Each public school child who receives special education and related services must have an Individualized Education Program (IEP). The IEP creates an opportunity for teachers, parents, school administrators, related services personnel, and students (when appropriate) to work together to improve educational results for children with disabilities. This section includes articles about how to create a useful IEP, understanding the IEP process, and the importance of good communication.
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Teachers and IEP teams: Review the examples of accommodations for testing in this article. They were drawn from 47 states that administer statewide examinations. Accommodations are divided into four categories, when the test is taken (scheduling), where the test is taken (environment), how the test is given (presentation), and how the student answers the questions (response).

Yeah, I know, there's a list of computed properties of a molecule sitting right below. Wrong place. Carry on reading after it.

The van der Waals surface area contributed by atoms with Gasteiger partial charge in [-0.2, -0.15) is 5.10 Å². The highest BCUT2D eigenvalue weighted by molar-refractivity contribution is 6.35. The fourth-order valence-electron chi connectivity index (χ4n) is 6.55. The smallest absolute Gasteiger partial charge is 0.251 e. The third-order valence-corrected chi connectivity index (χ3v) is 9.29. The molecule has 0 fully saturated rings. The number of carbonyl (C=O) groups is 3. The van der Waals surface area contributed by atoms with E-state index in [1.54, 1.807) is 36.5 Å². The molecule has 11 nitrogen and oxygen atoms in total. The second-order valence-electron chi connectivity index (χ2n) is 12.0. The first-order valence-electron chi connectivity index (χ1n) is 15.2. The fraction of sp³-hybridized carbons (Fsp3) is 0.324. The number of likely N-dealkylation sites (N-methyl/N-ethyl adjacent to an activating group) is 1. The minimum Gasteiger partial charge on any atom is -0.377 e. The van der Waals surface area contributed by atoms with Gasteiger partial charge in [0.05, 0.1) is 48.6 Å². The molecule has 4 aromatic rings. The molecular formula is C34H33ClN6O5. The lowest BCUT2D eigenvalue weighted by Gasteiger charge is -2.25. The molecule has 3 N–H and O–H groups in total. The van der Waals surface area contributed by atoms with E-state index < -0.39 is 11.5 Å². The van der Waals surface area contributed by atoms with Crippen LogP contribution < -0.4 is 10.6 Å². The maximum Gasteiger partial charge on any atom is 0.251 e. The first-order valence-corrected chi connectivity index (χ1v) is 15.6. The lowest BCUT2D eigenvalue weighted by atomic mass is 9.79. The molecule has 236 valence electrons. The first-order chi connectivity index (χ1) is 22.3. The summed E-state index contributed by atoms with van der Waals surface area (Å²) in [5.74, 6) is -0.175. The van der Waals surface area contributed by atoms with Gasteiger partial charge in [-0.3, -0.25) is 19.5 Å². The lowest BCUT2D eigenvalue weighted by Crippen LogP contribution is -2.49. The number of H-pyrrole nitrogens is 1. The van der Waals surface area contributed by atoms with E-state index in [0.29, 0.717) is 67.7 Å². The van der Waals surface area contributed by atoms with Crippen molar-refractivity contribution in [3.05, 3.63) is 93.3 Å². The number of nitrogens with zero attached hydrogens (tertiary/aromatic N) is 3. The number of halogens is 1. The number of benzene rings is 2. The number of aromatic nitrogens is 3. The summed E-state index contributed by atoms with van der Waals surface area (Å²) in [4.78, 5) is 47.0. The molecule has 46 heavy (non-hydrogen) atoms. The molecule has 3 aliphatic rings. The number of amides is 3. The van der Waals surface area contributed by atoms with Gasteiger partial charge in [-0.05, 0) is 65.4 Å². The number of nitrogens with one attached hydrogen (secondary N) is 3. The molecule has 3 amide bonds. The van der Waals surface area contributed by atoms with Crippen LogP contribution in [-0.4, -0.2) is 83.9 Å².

For years, educators have known that behavior difficulties can keep students from progressing properly in school. Laws today require educators to not only notice these difficulties, but take action. This article guides IEP team members through the necessary steps to develop a functional behavioral assessment and an appropriate behavior intervention plan. It is important to determine why the students are acting the way they do.